Friday, March 24, 2006

Sour Grapes

Quaid Sues Over Payment for 'Brokeback'

And people thought Annie Proulx was bitter.

What is Randy Quaid thinking? He wasn't the draw for this film; his role, on-screen for all of four minutes, has nothing to do with its unexpected success.

Yet he claims that he was misled, and that the studio low-balled him by calling the movie low-budget, when in fact it was "fully intended that the film would not be made on a low budget, would be given a worldwide release, and would be supported as the studio picture it always was secretly intended to be."

Bullshit. Do you remember when the movie came out in five theatres and Focus didn't know how fast to push for fear of offending American sensibilities and turning people against the movie? Certainly, it was always hoped that the movie would succeed--but when is that NOT the case? No one expected this movie to make $82 million in North America and roughly the same amount worldwide.

Now Quaid wants $10 million in damages because he wasn't paid enough for a four-minute role in a movie made for $14 million. Does he see how silly he looks? (And I'm talking now about his behavior, not his usual appearance.) I hope Focus holds its ground and doesn't give him an extra dime.


McKenzie said...

Maybe what you say is true. But according to the article, a 'low budget' movie is made for less than $7,000,000. So this was not a 'low budget' film and if that is what he was told to get him to take a smaller paycheck, he's got a legitimate point.

You can't claim he doesn't have a point just because you didn't think his part was important enough and because you are still pissed off that it didn't win best picture. If he should would have made more, for the same limited part, had they been more honest about the size of the project, he's entitled to feel slighted. $10 million isn't what he thinks he should have received for his role, its punitive damages so it doesn't happen again.

Personally, I think you look a little silly, not him, for getting mad at someone for wanting to be paid in proportion to the movies size, rather than being low-balled. You aren't giving the guy any credit for being willing to take a much smaller paycheck, and for being part of a movie, that as you say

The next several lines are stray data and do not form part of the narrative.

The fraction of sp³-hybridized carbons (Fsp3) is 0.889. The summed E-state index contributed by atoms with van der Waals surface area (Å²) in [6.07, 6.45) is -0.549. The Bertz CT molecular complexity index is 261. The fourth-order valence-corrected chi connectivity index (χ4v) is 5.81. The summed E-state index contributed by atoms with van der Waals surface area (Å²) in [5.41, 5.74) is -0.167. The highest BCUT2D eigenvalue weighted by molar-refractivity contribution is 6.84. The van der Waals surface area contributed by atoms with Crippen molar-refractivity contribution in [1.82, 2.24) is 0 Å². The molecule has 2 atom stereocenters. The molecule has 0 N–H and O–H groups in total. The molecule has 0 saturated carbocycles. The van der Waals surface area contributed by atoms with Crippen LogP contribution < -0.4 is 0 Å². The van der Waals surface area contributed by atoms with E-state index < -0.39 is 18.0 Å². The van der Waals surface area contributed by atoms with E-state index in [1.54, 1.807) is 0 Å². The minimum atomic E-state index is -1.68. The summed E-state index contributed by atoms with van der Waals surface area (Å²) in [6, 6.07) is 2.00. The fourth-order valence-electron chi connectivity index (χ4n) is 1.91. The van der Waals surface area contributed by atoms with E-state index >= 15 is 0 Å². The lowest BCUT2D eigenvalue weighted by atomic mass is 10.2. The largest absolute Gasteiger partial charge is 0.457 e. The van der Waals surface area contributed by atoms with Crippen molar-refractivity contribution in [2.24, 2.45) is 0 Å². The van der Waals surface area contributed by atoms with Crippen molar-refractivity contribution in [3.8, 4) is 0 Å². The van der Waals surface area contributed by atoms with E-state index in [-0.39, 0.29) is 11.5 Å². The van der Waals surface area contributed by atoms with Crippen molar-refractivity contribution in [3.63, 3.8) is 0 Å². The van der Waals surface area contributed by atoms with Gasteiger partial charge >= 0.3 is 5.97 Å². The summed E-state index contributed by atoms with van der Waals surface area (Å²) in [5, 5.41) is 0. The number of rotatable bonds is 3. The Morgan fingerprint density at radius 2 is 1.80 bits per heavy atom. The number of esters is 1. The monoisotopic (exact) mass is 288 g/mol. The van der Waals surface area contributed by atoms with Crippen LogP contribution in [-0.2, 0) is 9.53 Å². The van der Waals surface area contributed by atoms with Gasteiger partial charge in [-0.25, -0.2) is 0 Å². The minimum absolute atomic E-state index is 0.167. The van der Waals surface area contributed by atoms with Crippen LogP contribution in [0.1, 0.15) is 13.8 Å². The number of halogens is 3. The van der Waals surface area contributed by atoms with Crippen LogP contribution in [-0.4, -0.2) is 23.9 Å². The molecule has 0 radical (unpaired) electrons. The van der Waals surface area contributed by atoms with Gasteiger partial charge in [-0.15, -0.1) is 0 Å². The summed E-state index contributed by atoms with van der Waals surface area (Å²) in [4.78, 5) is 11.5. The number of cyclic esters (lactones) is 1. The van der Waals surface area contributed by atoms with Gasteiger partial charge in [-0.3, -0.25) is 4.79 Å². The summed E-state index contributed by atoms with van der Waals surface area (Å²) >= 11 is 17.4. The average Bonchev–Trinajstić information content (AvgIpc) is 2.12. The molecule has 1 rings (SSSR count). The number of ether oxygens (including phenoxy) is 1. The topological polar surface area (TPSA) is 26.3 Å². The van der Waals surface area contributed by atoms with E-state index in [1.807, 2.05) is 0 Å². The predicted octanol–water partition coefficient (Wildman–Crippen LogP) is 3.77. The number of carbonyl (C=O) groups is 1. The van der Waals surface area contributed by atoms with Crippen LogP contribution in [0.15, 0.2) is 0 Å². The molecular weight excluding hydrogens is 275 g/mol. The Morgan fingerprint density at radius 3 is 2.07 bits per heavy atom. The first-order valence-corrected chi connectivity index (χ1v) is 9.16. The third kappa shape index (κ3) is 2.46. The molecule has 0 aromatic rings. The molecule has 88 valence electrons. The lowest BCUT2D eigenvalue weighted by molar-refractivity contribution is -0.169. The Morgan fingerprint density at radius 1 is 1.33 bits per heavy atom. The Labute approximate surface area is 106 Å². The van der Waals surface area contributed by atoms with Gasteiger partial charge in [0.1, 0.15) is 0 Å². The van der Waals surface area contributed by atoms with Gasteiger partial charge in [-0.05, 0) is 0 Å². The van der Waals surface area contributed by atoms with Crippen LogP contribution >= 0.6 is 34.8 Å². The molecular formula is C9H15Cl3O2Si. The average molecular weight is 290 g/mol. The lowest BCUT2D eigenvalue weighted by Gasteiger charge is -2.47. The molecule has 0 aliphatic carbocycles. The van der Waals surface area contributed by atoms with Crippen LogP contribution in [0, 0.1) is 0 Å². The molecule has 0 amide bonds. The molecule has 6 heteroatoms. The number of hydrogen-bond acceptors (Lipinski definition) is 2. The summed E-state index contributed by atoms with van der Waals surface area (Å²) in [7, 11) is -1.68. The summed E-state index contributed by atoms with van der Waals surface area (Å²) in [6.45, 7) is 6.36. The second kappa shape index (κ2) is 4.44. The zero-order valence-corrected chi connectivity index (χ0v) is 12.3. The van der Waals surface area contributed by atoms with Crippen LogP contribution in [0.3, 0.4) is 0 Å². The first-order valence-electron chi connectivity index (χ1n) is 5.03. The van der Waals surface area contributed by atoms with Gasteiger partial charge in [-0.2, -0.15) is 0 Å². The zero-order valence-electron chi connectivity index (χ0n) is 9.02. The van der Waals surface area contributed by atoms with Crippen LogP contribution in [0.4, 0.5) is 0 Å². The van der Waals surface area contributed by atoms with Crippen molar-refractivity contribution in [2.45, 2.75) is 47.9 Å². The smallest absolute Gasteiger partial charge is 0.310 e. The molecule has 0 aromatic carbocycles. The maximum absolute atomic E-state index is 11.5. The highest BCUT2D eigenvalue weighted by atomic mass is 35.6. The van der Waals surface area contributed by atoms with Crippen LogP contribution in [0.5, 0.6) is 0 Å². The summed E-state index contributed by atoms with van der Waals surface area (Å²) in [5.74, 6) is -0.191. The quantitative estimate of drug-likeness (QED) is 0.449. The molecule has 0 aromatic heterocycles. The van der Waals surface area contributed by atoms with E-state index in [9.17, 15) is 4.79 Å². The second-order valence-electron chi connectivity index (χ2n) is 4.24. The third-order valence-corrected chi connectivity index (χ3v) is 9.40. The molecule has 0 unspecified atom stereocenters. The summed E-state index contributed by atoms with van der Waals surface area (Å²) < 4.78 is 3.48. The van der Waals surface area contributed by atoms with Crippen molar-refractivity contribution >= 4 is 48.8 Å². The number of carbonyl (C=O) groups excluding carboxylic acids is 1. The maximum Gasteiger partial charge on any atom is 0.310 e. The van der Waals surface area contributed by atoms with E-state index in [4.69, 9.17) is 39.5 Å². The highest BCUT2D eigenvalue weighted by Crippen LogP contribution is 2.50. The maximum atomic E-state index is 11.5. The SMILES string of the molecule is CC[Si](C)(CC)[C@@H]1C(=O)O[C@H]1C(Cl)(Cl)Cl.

"Do you remember when the movie came out in five theatres and Focus didn't know how fast to push for fear of offending American sensibilities and turning people against the movie?"

The guy wanted to be a part of this movie, so you can't claim he wasn't at a similar, if smaller risk of being chastised for being in a film like this if the public hadn't been accepting of it. Just because it was a smaller film about gay cowboys doesn't mean he didn't have a right to expect to be paid on a scale appropriate to the films budget and size.

Richard said...

My point is that he wants to punish the film for its success. Had it flopped he would not be suing to get his fair share of nothing--he just wants a piece now that the film has turned out, against the odds, to be quite profitable. What angers me has nothing to do with the Oscars. It's Quaid's assertion that the filmmakers knew all along that they were making a movie that would do well and be widely promoted. They had no idea. Ang Lee and Diana Ossana were sincere when they said that they never expected so many people to see their little movie. As for the definition of a low-budget movie, that's not a legal definition. In court, I'm sure they'll look at the costs of comparable productions, which are staggeringly higher than the ones undertaken to make Brokeback. Everyone took a pay cut, not just Randy Quaid. They went to Canada to save money, for heaven's sake! That's the big Hollywood gripe about the film, and yet Quaid is saying it wasn't a small-budget film?